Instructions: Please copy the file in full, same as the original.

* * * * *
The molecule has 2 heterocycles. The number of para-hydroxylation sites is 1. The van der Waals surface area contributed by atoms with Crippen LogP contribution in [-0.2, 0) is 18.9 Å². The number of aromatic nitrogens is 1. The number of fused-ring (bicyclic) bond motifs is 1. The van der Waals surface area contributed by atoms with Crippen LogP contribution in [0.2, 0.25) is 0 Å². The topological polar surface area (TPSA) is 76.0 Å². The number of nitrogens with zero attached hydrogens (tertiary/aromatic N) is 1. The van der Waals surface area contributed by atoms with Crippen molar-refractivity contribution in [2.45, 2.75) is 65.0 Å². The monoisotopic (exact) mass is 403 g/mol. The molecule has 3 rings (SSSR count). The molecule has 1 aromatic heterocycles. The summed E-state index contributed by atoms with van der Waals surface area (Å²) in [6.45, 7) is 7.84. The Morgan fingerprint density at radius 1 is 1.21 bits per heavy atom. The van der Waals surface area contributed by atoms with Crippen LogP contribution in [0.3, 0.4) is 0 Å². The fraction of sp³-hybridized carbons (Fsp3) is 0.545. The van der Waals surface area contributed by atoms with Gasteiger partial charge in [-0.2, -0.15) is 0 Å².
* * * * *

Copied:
The molecule has 2 heterocycles. The number of para-hydroxylation sites is 1. The van der Waals surface area contributed by atoms with Crippen LogP contribution in [-0.2, 0) is 18.9 Å². The number of aromatic nitrogens is 1. The number of fused-ring (bicyclic) bond motifs is 1. The van der Waals surface area contributed by atoms with Crippen LogP contribution in [0.2, 0.25) is 0 Å². The topological polar surface area (TPSA) is 76.0 Å². The number of nitrogens with zero attached hydrogens (tertiary/aromatic N) is 1. The van der Waals surface area contributed by atoms with Crippen molar-refractivity contribution in [2.45, 2.75) is 65.0 Å². The monoisotopic (exact) mass is 403 g/mol. The molecule has 3 rings (SSSR count). The molecule has 1 aromatic heterocycles. The summed E-state index contributed by atoms with van der Waals surface area (Å²) in [6.45, 7) is 7.84. The Morgan fingerprint density at radius 1 is 1.21 bits per heavy atom. The van der Waals surface area contributed by atoms with Crippen LogP contribution in [0.3, 0.4) is 0 Å². The fraction of sp³-hybridized carbons (Fsp3) is 0.545. The van der Waals surface area contributed by atoms with Gasteiger partial charge in [-0.2, -0.15) is 0 Å².